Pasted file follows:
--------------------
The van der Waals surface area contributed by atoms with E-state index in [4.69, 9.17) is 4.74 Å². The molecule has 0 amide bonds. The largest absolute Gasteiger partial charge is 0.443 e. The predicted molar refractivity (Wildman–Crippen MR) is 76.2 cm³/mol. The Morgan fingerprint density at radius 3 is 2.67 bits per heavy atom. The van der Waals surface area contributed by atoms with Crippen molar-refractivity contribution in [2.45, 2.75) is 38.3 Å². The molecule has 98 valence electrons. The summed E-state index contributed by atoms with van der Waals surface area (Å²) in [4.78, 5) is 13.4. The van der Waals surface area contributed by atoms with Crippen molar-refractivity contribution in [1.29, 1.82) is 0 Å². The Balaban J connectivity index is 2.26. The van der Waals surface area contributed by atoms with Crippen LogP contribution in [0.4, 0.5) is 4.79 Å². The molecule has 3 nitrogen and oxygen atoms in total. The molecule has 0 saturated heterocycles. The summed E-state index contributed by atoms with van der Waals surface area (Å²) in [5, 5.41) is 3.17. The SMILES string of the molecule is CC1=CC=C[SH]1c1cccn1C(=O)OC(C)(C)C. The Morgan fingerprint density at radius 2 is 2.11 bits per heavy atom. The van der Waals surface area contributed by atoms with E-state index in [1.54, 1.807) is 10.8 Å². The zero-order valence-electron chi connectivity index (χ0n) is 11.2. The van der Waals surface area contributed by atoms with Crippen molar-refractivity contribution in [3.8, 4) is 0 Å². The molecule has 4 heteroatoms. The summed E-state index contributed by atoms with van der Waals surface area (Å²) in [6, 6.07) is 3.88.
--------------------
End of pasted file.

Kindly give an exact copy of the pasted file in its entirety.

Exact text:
The van der Waals surface area contributed by atoms with E-state index in [4.69, 9.17) is 4.74 Å². The molecule has 0 amide bonds. The largest absolute Gasteiger partial charge is 0.443 e. The predicted molar refractivity (Wildman–Crippen MR) is 76.2 cm³/mol. The Morgan fingerprint density at radius 3 is 2.67 bits per heavy atom. The van der Waals surface area contributed by atoms with Crippen molar-refractivity contribution in [2.45, 2.75) is 38.3 Å². The molecule has 98 valence electrons. The summed E-state index contributed by atoms with van der Waals surface area (Å²) in [4.78, 5) is 13.4. The van der Waals surface area contributed by atoms with Crippen molar-refractivity contribution in [1.29, 1.82) is 0 Å². The Balaban J connectivity index is 2.26. The van der Waals surface area contributed by atoms with Crippen LogP contribution in [0.4, 0.5) is 4.79 Å². The molecule has 3 nitrogen and oxygen atoms in total. The molecule has 0 saturated heterocycles. The summed E-state index contributed by atoms with van der Waals surface area (Å²) in [5, 5.41) is 3.17. The SMILES string of the molecule is CC1=CC=C[SH]1c1cccn1C(=O)OC(C)(C)C. The Morgan fingerprint density at radius 2 is 2.11 bits per heavy atom. The van der Waals surface area contributed by atoms with E-state index in [1.54, 1.807) is 10.8 Å². The zero-order valence-electron chi connectivity index (χ0n) is 11.2. The van der Waals surface area contributed by atoms with Crippen molar-refractivity contribution in [3.8, 4) is 0 Å². The molecule has 4 heteroatoms. The summed E-state index contributed by atoms with van der Waals surface area (Å²) in [6, 6.07) is 3.88.